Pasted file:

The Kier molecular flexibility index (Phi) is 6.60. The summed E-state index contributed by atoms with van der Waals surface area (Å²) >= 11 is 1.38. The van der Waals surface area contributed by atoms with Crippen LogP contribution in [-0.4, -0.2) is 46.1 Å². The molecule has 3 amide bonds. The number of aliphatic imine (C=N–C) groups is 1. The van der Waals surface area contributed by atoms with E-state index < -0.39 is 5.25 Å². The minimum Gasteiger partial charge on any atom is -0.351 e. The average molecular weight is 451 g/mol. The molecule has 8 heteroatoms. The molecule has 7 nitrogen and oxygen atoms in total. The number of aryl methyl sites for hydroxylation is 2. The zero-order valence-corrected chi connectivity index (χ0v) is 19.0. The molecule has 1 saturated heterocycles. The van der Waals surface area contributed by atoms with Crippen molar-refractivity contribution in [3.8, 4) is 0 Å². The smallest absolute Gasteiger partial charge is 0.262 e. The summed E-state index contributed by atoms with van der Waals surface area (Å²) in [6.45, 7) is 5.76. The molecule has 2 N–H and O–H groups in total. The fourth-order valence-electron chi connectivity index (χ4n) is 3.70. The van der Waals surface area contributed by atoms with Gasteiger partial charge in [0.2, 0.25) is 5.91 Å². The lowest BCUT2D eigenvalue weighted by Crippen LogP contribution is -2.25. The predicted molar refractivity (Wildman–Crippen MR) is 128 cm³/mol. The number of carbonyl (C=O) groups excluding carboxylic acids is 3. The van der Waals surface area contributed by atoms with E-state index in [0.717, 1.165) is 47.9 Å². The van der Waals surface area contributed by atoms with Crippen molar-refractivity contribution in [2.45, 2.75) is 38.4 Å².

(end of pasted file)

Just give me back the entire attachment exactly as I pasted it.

The Kier molecular flexibility index (Phi) is 6.60. The summed E-state index contributed by atoms with van der Waals surface area (Å²) >= 11 is 1.38. The van der Waals surface area contributed by atoms with Crippen LogP contribution in [-0.4, -0.2) is 46.1 Å². The molecule has 3 amide bonds. The number of aliphatic imine (C=N–C) groups is 1. The van der Waals surface area contributed by atoms with E-state index < -0.39 is 5.25 Å². The minimum Gasteiger partial charge on any atom is -0.351 e. The average molecular weight is 451 g/mol. The molecule has 8 heteroatoms. The molecule has 7 nitrogen and oxygen atoms in total. The number of aryl methyl sites for hydroxylation is 2. The zero-order valence-corrected chi connectivity index (χ0v) is 19.0. The molecule has 1 saturated heterocycles. The van der Waals surface area contributed by atoms with Crippen molar-refractivity contribution in [3.8, 4) is 0 Å². The smallest absolute Gasteiger partial charge is 0.262 e. The summed E-state index contributed by atoms with van der Waals surface area (Å²) in [6.45, 7) is 5.76. The molecule has 2 N–H and O–H groups in total. The fourth-order valence-electron chi connectivity index (χ4n) is 3.70. The van der Waals surface area contributed by atoms with Gasteiger partial charge in [0.2, 0.25) is 5.91 Å². The lowest BCUT2D eigenvalue weighted by Crippen LogP contribution is -2.25. The predicted molar refractivity (Wildman–Crippen MR) is 128 cm³/mol. The number of carbonyl (C=O) groups excluding carboxylic acids is 3. The van der Waals surface area contributed by atoms with E-state index in [0.717, 1.165) is 47.9 Å². The van der Waals surface area contributed by atoms with Crippen molar-refractivity contribution in [2.45, 2.75) is 38.4 Å².